[cabfpub] Proposed new ballot on IP Addresses in SANs

Kurt Roeckx kurt at roeckx.be
Tue Apr 26 07:34:33 UTC 2016

On Mon, Apr 25, 2016 at 03:56:40PM -0700, Ryan Sleevi wrote:
> On Mon, Apr 25, 2016 at 3:32 PM, Dean Coclin <Dean_Coclin at symantec.com>
> wrote:
> > I'm not sure if this is relevant but one of the problems we ran into with
> > the Code Signing BRs was that we had added language that a timestamp server
> > must be compliant with RFC 3161. When the auditors took a look at that they
> > said, "Do you really want us to develop audit criteria for every aspect of
> > RFC 3161? If so, that will be a very difficult and expensive audit". So we
> > backed off on that broad description and were able to describe the items in
> > 3161 we felt were important and auditable.
> >
> >
> >
> > I raise this only because I'm hearing a similar discussion below with
> > respect to RFC 5280. Perhaps it's not the same but I only raise it so that
> > if it is expected that auditors will pick apart the RFC and develop audit
> > criteria against it, the audit scope may dramatically increase.
> > Alternatively, are there specific items in the RFC that you might want to
> > call out as important and have them listed separately ?
> >
> As discussed during the recent Scottsdale F2F, yes, I believe that is a
> desirable property for auditors. As a root store operator, it is quite
> disappointing and depressing to see the number of violations of RFC5280,
> particularly egregious ones that can impact security and well-behavedness.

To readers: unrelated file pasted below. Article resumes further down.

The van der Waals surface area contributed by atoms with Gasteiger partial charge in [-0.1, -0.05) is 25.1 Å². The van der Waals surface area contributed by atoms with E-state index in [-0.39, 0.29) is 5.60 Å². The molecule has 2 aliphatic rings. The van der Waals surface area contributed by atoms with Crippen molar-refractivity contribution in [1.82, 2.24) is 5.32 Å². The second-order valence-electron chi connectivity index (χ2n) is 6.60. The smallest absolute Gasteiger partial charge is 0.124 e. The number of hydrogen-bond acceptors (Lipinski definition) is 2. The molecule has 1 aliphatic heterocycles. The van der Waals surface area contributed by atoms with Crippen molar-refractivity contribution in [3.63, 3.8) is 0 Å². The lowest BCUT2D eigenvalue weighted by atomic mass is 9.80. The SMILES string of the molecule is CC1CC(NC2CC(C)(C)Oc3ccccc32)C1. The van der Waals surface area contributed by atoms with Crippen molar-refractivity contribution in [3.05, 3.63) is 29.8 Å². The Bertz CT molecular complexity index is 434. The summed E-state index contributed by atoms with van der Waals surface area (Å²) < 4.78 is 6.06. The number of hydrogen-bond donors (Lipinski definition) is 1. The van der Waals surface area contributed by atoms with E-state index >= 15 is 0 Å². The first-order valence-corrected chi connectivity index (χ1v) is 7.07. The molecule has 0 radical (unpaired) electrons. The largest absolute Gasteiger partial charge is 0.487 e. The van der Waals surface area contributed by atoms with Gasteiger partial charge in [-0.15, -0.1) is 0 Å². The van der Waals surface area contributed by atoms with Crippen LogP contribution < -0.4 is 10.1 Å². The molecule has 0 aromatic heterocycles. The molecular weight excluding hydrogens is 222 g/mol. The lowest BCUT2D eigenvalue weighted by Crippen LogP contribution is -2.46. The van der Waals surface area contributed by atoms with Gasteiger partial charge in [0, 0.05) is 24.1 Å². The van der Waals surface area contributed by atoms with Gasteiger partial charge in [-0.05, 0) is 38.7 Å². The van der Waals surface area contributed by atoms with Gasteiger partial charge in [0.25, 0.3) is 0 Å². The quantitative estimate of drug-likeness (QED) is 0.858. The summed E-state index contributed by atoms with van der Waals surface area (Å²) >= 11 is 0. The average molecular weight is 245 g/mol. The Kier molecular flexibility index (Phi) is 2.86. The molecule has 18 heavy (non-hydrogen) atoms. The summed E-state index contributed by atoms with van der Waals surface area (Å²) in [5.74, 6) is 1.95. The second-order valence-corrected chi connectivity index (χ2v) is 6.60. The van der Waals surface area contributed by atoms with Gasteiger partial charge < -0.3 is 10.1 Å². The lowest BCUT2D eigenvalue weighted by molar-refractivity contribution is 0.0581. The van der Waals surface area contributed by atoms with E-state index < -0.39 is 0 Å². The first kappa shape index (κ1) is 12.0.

> For example, I can think of a CA who was improperly encoding their RSA
> moduli as negative numbers (due to improper DER encoding), which is
> mathematically insane and just happened to work because OpenSSL and NSS
> were silently fixing it up (of course, leading them to improperly handle
> certain negative numbers)
> As mentioned during Don's update, I had discussed with a number of WebTrust
> auditors about how existing tooling could and should be used to automate
> these sorts of compliance assessments. Peter Bowen's work on
> certlint/cablint provide an excellent baseline of detecting non-compliance,
> providing an objective metric to be measured against - and, when bugs are
> found, to be resolved within the community as points of ambiguity (such as
> the wildcard discussion) or as bugs within the tool (as IPv6 has been
> pointed out)
> The non-compliance of CAs to RFC5280 and related have caused significant
> hurdles in improving Chrome's certificate validation code, as we're
> constantly having to work through not only the spec, but examine other
> implementations to see what sorts of voodoo and dark-magic have been imbued
> to work around matters of non-compliance. I'm sure, from the CA side, this
> can be appreciated in terms of not understanding how browsers build
> certificate chains, so I would hope we can all agree that objective
> standards - like 5280 is meant to be (and the underlying ASN.1
> specifications like X.690) - help the industry move at a faster, better
> pace.

OpenSSL also wants to be more strict in what it accepts, which is
one reason why I started with my x509lint, which results you can
now also see on crt.sh.


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